After reviewing the legal foundation for federal preemption of state law limits on interest, we discuss the OCC’s proposed approach for determining when a bank is the “true lender” in programs with non-bank agents, our arguments in support of the proposal made in our comment letter to the OCC, key arguments made in support

We recently published a blog about the OCC’s proposed rule “National Banks and Federal Savings Associations as Lenders” (the “Proposed Rule”), which would clarify that a bank (or savings association) is properly regarded as the “true lender” when, as of the date of origination, it is named as the lender in a loan agreement or

In Cohen v. Capital One Funding, LLC, the federal district court for the Eastern District of New York  joined the federal district court for the Western District of New York in Petersen v. Chase Card Funding, LLC in holding that the National Bank Act (NBA) preempts claims that the interest charged on credit card

A New York federal district court in Petersen v. Chase Card Funding, LLC held that the National Bank Act (NBA) preempted the plaintiff’s claims that the interest charged on his credit card account violated New York usury law.

The named plaintiff was the holder of a credit card issued by JPMorgan Chase Bank, N.A. (JPMCB). 

The two lawsuits filed in federal district court in California by state attorneys general challenging the OCC and FDICMadden fix” final rules will both be heard by Judge Jeffrey S. White.  Judge White was appointed to the federal bench in 2002 by President George W. Bush.

When the lawsuits were filed, the lawsuit

On September 3, 2020, the California Department of Business Oversight (DBO) announced that it has launched a formal investigation into whether Wheels Financial Group, LLC d/b/a LoanMart, formerly one of California’s largest state-licensed auto title lenders, “is evading California’s newly-enacted interest rate caps through its recent partnership with an out-of-state bank.”  Coupled with the California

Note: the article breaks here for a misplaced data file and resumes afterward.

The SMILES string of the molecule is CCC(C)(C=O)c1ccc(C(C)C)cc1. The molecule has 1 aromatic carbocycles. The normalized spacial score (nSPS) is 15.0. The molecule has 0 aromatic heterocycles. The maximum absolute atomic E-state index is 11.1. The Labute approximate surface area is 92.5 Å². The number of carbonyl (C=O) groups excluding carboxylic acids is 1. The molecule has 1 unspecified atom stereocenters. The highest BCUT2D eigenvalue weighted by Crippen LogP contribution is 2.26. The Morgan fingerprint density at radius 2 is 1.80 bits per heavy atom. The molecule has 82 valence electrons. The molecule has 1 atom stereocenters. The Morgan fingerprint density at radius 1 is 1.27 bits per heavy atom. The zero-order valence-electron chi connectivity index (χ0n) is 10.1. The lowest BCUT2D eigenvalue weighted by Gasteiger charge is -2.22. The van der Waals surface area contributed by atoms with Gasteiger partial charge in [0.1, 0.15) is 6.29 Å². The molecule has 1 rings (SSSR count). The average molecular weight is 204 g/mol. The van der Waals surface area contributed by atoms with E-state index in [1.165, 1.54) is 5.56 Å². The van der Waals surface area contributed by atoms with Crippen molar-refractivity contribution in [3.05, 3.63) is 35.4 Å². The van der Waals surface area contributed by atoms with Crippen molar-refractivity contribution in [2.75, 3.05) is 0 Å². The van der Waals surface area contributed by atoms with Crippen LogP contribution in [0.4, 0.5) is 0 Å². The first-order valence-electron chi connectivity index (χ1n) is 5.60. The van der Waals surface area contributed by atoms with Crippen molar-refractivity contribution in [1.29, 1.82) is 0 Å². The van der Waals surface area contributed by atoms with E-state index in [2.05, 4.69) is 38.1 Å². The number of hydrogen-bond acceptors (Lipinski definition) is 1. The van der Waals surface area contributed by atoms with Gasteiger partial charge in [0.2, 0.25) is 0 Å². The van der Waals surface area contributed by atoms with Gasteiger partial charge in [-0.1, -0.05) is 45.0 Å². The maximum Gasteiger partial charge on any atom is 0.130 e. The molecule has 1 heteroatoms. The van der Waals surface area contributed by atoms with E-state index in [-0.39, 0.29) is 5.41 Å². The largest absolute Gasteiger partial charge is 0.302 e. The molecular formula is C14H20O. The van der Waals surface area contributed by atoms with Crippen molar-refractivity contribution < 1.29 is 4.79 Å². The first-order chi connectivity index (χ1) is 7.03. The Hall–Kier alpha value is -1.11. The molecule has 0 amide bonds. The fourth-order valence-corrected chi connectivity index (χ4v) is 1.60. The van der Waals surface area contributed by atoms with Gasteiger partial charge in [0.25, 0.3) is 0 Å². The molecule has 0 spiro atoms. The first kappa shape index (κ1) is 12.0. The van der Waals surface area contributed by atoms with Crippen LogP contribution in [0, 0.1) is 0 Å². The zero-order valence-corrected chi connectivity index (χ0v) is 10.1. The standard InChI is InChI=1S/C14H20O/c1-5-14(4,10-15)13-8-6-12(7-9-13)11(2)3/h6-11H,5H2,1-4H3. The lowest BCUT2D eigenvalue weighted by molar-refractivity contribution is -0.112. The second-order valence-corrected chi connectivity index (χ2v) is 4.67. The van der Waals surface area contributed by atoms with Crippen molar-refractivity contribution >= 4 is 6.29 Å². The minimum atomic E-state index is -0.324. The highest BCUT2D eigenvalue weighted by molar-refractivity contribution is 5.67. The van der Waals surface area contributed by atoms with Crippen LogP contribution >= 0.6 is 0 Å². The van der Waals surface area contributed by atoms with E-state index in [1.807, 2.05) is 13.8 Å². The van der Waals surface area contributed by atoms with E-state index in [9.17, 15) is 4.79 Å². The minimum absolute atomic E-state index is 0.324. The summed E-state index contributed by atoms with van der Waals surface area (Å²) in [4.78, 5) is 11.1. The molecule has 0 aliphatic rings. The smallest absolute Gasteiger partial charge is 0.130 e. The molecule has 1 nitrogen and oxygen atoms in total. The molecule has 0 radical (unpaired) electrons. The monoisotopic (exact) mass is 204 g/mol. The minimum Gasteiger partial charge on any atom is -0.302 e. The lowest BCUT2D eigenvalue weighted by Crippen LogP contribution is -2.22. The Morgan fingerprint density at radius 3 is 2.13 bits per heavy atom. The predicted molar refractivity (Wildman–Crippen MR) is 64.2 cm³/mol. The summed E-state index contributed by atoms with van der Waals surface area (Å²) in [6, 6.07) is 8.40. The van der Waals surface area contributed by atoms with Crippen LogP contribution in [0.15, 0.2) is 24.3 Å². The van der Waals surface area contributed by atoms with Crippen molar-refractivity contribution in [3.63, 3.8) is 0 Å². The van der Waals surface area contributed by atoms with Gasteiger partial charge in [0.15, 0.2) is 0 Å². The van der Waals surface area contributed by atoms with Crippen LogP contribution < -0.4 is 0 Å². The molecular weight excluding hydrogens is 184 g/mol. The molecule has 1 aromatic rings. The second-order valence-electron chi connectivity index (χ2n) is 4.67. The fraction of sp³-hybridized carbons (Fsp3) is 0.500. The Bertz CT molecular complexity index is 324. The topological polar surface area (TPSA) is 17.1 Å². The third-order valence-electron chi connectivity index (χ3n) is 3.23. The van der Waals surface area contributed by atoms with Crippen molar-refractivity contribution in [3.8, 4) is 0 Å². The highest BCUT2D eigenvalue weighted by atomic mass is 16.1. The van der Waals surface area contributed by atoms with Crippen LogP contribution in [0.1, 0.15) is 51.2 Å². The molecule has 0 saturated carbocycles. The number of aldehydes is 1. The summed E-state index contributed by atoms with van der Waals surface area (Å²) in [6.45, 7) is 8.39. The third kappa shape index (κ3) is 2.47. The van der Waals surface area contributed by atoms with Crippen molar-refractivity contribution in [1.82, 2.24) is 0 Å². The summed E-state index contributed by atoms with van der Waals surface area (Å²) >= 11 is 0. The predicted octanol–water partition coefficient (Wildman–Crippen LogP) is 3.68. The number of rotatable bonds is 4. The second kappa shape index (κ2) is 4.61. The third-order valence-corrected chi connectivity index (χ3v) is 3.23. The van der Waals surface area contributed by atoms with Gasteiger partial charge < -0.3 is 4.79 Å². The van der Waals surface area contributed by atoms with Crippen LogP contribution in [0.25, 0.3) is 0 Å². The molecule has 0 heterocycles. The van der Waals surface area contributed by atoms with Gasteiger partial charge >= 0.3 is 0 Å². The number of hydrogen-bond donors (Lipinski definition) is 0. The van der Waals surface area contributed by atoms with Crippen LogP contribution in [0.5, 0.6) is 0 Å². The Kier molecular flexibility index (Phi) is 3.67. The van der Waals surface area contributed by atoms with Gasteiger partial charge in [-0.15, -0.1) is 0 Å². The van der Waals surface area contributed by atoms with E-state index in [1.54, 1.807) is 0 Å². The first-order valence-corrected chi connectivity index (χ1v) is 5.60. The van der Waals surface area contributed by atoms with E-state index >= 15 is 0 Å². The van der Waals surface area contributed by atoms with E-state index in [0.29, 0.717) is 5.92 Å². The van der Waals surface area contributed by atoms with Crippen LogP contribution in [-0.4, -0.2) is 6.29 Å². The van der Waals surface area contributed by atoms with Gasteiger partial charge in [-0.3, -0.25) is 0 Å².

Three weeks after California, Illinois and New York sued the Office of the Comptroller of the Currency (OCC) to enjoin its final rule purporting to override the Second Circuit’s Madden decision as to national banks and federal savings associations, in a complaint filed on August 20, 2020 in the same California federal district court, California,

In an order issued August 12, 2020, the United States District Court for the District of Colorado relied on the OCC’s “Madden fix” rule  to hold that, under Section 27 of the Federal Deposit Insurance Act, 12 U.S.C. § 1831d, a promissory note with an interest rate that was valid when made remains valid

A recently-released Federal Reserve Board article, “The Cost Structure of Consumer Finance Companies and Its Implications for Interest Rates: Evidence from the Federal Reserve Board’s 2015 Survey of Finance Companies,” provides strong support for industry’s position that interest rate caps can be harmful to consumers by limiting the availability of small dollar loans.

The